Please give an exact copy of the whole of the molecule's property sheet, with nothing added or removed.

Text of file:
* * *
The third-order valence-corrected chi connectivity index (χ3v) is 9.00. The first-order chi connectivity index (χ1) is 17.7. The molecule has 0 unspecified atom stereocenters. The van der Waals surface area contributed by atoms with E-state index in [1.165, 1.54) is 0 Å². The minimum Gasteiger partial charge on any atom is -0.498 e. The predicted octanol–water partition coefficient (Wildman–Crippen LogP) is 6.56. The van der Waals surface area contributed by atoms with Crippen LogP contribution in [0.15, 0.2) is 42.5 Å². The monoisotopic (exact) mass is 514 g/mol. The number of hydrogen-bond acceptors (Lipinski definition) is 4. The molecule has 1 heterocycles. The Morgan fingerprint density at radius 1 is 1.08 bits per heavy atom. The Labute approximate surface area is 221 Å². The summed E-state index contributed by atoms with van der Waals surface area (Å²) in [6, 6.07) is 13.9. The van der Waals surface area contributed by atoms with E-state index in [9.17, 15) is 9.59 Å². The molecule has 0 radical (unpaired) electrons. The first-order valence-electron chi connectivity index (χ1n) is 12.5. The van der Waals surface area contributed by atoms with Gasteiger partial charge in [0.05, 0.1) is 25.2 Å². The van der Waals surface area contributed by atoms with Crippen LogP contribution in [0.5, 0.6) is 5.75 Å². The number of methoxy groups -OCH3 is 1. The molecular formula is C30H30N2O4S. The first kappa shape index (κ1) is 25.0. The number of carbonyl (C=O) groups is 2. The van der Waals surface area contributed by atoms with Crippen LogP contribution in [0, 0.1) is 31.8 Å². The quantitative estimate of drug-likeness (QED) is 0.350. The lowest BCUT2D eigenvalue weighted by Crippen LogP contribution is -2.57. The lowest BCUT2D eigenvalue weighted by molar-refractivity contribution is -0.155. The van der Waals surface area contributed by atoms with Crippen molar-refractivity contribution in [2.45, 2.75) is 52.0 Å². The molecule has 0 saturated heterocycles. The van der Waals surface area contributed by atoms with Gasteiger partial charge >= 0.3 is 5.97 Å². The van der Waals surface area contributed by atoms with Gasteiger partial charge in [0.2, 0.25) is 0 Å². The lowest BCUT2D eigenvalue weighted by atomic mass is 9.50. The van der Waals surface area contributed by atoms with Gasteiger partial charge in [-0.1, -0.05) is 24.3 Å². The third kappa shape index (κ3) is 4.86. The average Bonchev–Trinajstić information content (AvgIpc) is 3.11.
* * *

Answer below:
The third-order valence-corrected chi connectivity index (χ3v) is 9.00. The first-order chi connectivity index (χ1) is 17.7. The molecule has 0 unspecified atom stereocenters. The van der Waals surface area contributed by atoms with E-state index in [1.165, 1.54) is 0 Å². The minimum Gasteiger partial charge on any atom is -0.498 e. The predicted octanol–water partition coefficient (Wildman–Crippen LogP) is 6.56. The van der Waals surface area contributed by atoms with Crippen LogP contribution in [0.15, 0.2) is 42.5 Å². The monoisotopic (exact) mass is 514 g/mol. The number of hydrogen-bond acceptors (Lipinski definition) is 4. The molecule has 1 heterocycles. The Morgan fingerprint density at radius 1 is 1.08 bits per heavy atom. The Labute approximate surface area is 221 Å². The summed E-state index contributed by atoms with van der Waals surface area (Å²) in [6, 6.07) is 13.9. The van der Waals surface area contributed by atoms with E-state index in [9.17, 15) is 9.59 Å². The molecule has 0 radical (unpaired) electrons. The first-order valence-electron chi connectivity index (χ1n) is 12.5. The van der Waals surface area contributed by atoms with Gasteiger partial charge in [0.05, 0.1) is 25.2 Å². The van der Waals surface area contributed by atoms with Crippen LogP contribution in [0.5, 0.6) is 5.75 Å². The number of methoxy groups -OCH3 is 1. The molecular formula is C30H30N2O4S. The first kappa shape index (κ1) is 25.0. The number of carbonyl (C=O) groups is 2. The van der Waals surface area contributed by atoms with Crippen LogP contribution in [0, 0.1) is 31.8 Å². The quantitative estimate of drug-likeness (QED) is 0.350. The lowest BCUT2D eigenvalue weighted by Crippen LogP contribution is -2.57. The lowest BCUT2D eigenvalue weighted by molar-refractivity contribution is -0.155. The van der Waals surface area contributed by atoms with Crippen molar-refractivity contribution in [2.45, 2.75) is 52.0 Å². The molecule has 0 saturated heterocycles. The van der Waals surface area contributed by atoms with Gasteiger partial charge >= 0.3 is 5.97 Å². The van der Waals surface area contributed by atoms with Gasteiger partial charge in [0.2, 0.25) is 0 Å². The lowest BCUT2D eigenvalue weighted by atomic mass is 9.50. The van der Waals surface area contributed by atoms with Gasteiger partial charge in [-0.1, -0.05) is 24.3 Å². The third kappa shape index (κ3) is 4.86. The average Bonchev–Trinajstić information content (AvgIpc) is 3.11.